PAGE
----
The Telegraph
Since 1st March, 1999
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Doctors ignore re-register call
- Medical council efforts to instil accountability fall by the wayside

Dead in 1962, but practising medicine in 2003. Unbelievable, but true. The city has several hundred practising doctors who are using the registration numbers of medical practitioners long dead or retired years ago.

Helpless, the state medical council had urged all doctors to re-register themselves with itself, but with less than half of them agreeing to comply with the norms, the council is now seeking legal opinion on penalising doctors and also barring them from the this year’s all-important council elections, being held after five years.

Only 23,000 doctors have responded to the council plea so far and another 25,000-odd doctors in the city and districts are yet to furnish their details, putting paid to the council’s efforts to instil accountability and transparency in the fraternity.

Flooded with complaints that a large number of doctors, several of them fakes, are actually using the registration numbers of doctors who have died years ago, the council decided last year to update its database of practising doctors and, in the process, flush out the frauds.

The decision to ask doctors to re-register themselves every five years was also taken after the council found that almost all doctors add on special degrees and also change their addresses, but do not bother to inform it.

Council members stress that practising doctors need to refresh their registration numbers. “A doctor practising with a registration number different from ours is something we cannot accept. We want to ensure that we hold proper records of all doctors,” a council spokesman said.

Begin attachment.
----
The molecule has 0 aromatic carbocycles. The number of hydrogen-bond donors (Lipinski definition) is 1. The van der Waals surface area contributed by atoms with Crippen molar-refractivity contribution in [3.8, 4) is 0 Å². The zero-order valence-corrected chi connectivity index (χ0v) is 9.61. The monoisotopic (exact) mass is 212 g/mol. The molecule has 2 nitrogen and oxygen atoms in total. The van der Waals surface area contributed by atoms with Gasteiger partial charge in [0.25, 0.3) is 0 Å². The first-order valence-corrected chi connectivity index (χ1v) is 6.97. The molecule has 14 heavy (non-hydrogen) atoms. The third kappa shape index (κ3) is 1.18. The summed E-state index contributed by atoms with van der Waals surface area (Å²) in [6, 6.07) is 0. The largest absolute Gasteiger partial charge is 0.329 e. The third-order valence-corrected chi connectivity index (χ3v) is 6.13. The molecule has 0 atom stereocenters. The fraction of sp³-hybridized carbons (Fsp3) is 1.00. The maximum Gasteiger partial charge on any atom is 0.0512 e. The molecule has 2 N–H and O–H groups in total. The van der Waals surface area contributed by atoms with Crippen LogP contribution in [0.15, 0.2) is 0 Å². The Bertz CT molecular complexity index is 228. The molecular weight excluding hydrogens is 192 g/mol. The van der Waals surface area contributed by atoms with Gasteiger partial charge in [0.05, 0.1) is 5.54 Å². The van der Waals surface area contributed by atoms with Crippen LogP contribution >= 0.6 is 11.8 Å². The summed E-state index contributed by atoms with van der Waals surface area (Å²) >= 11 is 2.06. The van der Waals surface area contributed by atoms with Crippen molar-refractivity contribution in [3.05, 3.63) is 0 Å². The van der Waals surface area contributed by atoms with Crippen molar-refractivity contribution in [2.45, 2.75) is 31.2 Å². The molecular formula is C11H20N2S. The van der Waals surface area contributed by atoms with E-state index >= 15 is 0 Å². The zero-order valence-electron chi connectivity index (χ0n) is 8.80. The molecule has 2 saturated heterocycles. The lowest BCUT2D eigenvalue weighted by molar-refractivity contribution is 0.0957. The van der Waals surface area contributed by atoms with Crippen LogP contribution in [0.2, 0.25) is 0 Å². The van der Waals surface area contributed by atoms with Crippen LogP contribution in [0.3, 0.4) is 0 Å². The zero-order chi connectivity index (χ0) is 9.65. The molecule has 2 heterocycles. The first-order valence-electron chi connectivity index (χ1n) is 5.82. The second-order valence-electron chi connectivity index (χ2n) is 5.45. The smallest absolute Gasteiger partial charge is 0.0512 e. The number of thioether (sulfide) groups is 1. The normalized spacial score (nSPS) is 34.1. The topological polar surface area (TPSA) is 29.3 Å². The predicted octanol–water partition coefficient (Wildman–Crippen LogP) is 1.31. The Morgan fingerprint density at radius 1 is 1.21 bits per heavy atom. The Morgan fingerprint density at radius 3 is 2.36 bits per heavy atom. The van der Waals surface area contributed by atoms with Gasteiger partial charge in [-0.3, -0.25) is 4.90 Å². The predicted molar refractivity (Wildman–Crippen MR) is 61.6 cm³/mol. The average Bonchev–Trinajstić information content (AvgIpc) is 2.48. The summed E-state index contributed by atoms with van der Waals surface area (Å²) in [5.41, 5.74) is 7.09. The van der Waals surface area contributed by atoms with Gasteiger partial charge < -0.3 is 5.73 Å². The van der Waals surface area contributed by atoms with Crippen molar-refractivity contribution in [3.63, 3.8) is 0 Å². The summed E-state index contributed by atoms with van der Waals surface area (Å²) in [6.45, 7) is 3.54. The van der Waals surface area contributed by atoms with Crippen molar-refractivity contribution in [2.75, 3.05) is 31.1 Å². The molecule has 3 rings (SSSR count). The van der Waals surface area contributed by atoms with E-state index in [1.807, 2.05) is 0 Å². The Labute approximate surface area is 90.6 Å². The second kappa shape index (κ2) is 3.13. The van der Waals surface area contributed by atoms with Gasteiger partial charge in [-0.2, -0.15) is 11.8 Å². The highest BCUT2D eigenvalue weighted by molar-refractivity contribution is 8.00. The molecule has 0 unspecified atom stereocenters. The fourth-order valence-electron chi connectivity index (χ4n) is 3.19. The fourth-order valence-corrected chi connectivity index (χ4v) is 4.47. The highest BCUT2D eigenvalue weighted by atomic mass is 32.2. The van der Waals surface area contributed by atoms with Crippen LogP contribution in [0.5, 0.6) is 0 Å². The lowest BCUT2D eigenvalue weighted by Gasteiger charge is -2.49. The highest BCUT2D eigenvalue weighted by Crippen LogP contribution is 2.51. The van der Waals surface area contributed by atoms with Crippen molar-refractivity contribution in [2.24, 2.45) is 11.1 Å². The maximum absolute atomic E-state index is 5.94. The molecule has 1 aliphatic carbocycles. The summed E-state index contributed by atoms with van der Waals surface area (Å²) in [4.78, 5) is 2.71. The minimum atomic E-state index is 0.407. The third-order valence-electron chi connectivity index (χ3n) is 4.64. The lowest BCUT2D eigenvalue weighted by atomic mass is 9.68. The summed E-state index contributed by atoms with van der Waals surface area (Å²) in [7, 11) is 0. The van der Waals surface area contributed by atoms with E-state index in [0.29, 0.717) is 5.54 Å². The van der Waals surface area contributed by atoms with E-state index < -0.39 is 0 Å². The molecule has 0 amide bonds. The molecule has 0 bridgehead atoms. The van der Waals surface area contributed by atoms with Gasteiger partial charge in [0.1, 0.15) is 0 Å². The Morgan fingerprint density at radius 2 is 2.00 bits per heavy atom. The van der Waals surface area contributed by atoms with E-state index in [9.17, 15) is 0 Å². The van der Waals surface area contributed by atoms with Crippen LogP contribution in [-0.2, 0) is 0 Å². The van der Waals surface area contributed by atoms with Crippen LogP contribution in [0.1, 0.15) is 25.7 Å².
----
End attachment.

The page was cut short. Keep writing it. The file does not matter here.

A section of the Indian Medical Association (IMA) described the council’s efforts as a “big farce”. IMA’s joint secretary (headquarters) R.D. Dubey said the council should “not have any problems” in flushing out frauds. “We have lodged vehement protests against the council’s attempts to persuade doctors to re-register themselves. If the council move succeeds, doctors will end up registering themselves several times throughout their career,” Dubey added. “The council, though, hasn’t informed us yet about holding the elections with only the re-registered doctors.”

Subir Ganguly, past president and senior functionary of the IMA Bengal branch, however, said that apart from re-registration, the council should also ensure that doctors go through a mandatory continuous medical education period. “We believe that re-registration is necessary to plug the loopholes in the system,” Ganguly added. IMA state secretary Moloy Patra said members would be asked to comply with the medical council norms.

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